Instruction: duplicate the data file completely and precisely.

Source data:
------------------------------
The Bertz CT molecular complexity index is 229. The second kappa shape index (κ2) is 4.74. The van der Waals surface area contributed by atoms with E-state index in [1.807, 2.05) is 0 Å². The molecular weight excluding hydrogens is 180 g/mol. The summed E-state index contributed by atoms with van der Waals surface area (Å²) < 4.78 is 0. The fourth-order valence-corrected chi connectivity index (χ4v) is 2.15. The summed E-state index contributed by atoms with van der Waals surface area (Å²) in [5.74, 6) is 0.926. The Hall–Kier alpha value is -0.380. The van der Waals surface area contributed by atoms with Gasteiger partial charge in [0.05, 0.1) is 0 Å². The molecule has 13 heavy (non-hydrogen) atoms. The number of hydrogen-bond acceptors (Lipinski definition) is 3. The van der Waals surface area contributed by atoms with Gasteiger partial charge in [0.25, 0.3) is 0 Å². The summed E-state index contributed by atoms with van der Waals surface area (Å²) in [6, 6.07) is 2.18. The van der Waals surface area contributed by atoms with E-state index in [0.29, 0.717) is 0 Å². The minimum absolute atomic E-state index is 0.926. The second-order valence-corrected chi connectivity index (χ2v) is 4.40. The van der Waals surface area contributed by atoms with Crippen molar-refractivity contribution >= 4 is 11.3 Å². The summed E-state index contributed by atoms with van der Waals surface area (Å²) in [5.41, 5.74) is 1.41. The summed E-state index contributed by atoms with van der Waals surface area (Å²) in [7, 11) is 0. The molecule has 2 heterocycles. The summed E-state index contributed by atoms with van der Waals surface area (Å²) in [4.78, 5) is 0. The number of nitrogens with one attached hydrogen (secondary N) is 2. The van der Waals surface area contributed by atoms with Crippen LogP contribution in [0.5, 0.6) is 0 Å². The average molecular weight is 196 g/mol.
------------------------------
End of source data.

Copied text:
The Bertz CT molecular complexity index is 229. The second kappa shape index (κ2) is 4.74. The van der Waals surface area contributed by atoms with E-state index in [1.807, 2.05) is 0 Å². The molecular weight excluding hydrogens is 180 g/mol. The summed E-state index contributed by atoms with van der Waals surface area (Å²) < 4.78 is 0. The fourth-order valence-corrected chi connectivity index (χ4v) is 2.15. The summed E-state index contributed by atoms with van der Waals surface area (Å²) in [5.74, 6) is 0.926. The Hall–Kier alpha value is -0.380. The van der Waals surface area contributed by atoms with Gasteiger partial charge in [0.05, 0.1) is 0 Å². The molecule has 13 heavy (non-hydrogen) atoms. The number of hydrogen-bond acceptors (Lipinski definition) is 3. The van der Waals surface area contributed by atoms with Gasteiger partial charge in [0.25, 0.3) is 0 Å². The summed E-state index contributed by atoms with van der Waals surface area (Å²) in [6, 6.07) is 2.18. The van der Waals surface area contributed by atoms with E-state index in [0.29, 0.717) is 0 Å². The minimum absolute atomic E-state index is 0.926. The second-order valence-corrected chi connectivity index (χ2v) is 4.40. The van der Waals surface area contributed by atoms with Crippen molar-refractivity contribution >= 4 is 11.3 Å². The summed E-state index contributed by atoms with van der Waals surface area (Å²) in [5.41, 5.74) is 1.41. The summed E-state index contributed by atoms with van der Waals surface area (Å²) in [7, 11) is 0. The molecule has 2 heterocycles. The summed E-state index contributed by atoms with van der Waals surface area (Å²) in [4.78, 5) is 0. The number of nitrogens with one attached hydrogen (secondary N) is 2. The van der Waals surface area contributed by atoms with Crippen LogP contribution in [0.5, 0.6) is 0 Å². The average molecular weight is 196 g/mol.